Christie was once a leading cheerleader for these standards -- before he started running for president.Also see Charles Stile in The Record:
In our schools, districts have built lesson plans around these standards and trained teachers to work by them. They've had support from every major educational group, even the teachers union. This kind of consensus is rare in education.
But the Republican base doesn't like it, so Christie decided to dance.
It's telling that he made this move a month before his own advisory commission on testing and the Common Core standards is scheduled to make its report.
"I can't speak to that," said David Hespe, the acting commissioner of education and the chairman of that group. The poor guy.
Last week, Christie formally renounced his support for so-called Common Core education standards, which detail a uniform set skill standards that each child must learn at each grade level. New Jersey was one of the first states to adopt the standards five years ago, and Christie was an unabashed supporter.John Mooney was on "All Things Considered" Thursday afternoon talking about Christie's reversal. The Courier-Post has an overview. The Asbury Park Press says that Christie's "reckless approach will only create more problems and confusion." Also see some bigger-picture look-sees (i.e., in the context of the 2016 race) from MSNBC , Politico, and CNN.
But Christie’s support waned as the program grew increasingly unpopular with conservatives, who saw it as a symbol of overreach from Washington, D.C.
Christie’s reversals align him closer to the conservative agenda. But some wonder whether this new conservative conversion comes too late for him….Political analysts in South Carolina also said that Christie’s rightward lurch could backfire.
"The state's largest public union, and a frequent critic of Gov. Chris Christie, will begin airing a new television ad Thursday urging the state to begin fully funding the public employee retirement system...The NJEA said it is spending $750,000 a week to air the ad, which will run for 'several weeks.'" (Star-Ledger)
State Treasurer Andrew Sidamon-Eristoff has proposed that the State be given ten years instead of seven to catch up to pension payments. but "a NJ Spotlight analysis of the payment schedules the Department of Treasury provided legislative staff for both the seven-year and 10-year ramp-up indicates that after 30 years the 10-year schedule would cost taxpayers an extra $14.35 billion." Also see The Trentonian. Sidamon-Eristoff's comments point to acknowledgement by the Christie Administration that its grand pension reform plan, articulated by its Study Commission in February, is dead in the water.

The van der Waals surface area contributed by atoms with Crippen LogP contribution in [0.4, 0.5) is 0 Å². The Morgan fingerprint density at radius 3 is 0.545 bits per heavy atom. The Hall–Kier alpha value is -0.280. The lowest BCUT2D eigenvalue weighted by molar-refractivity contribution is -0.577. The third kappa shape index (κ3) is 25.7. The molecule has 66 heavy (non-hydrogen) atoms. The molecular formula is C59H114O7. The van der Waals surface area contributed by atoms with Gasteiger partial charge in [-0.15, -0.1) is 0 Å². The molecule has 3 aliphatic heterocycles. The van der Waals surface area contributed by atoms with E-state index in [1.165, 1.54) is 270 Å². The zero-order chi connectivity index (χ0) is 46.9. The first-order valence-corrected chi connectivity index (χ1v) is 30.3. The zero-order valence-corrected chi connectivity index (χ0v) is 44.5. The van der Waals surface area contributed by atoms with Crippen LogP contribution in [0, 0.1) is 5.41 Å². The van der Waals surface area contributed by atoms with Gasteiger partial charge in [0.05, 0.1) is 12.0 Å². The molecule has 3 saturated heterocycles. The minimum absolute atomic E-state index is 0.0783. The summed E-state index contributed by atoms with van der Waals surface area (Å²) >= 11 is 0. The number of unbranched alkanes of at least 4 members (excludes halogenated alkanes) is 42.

The Christie Administration is asking the feds for a No Child Left Behind waiver from its previous waiver. NJ Spotlight reports that the state had promised to assign underperforming schools to Regional Achievement Centers, but is asking for permission to exclude Newark, Camden, Paterson and Jersey City because they're state-run districts The waiver of the waiver would give those districts the ability to move directly to other strategies like turnaround schools.. Education Law Center is fighting the move.
Peter Turnamian, assistant superintendent of Newark Public Schools, defends the district's turnaround schools in the Star-Ledger: "In previous years, many people thought of a "Turnaround" school as one in need of intensive government intervention, or one that would be restructured, re-staffed and designated a Renew School. Neither of these scenarios will occur in Newark this year. In fact, many of the schools that have been designated as a "Turnaround" school have outstanding leadership and terrific teachers, and we know that they will use the extra time and resources to raise the bar even higher for Newark's students."
Chris Christie would most likely veto the State Legislature's repeal of New Jersey's superintendent salary cap, reports the Record. An example of the problem: Millburn Public Schools' superintendent salary is capped at $167,500, but the Millburn High School principal makes $192,379. Central Jersey (along with almost everyone else) says the salary cap was a dumb idea.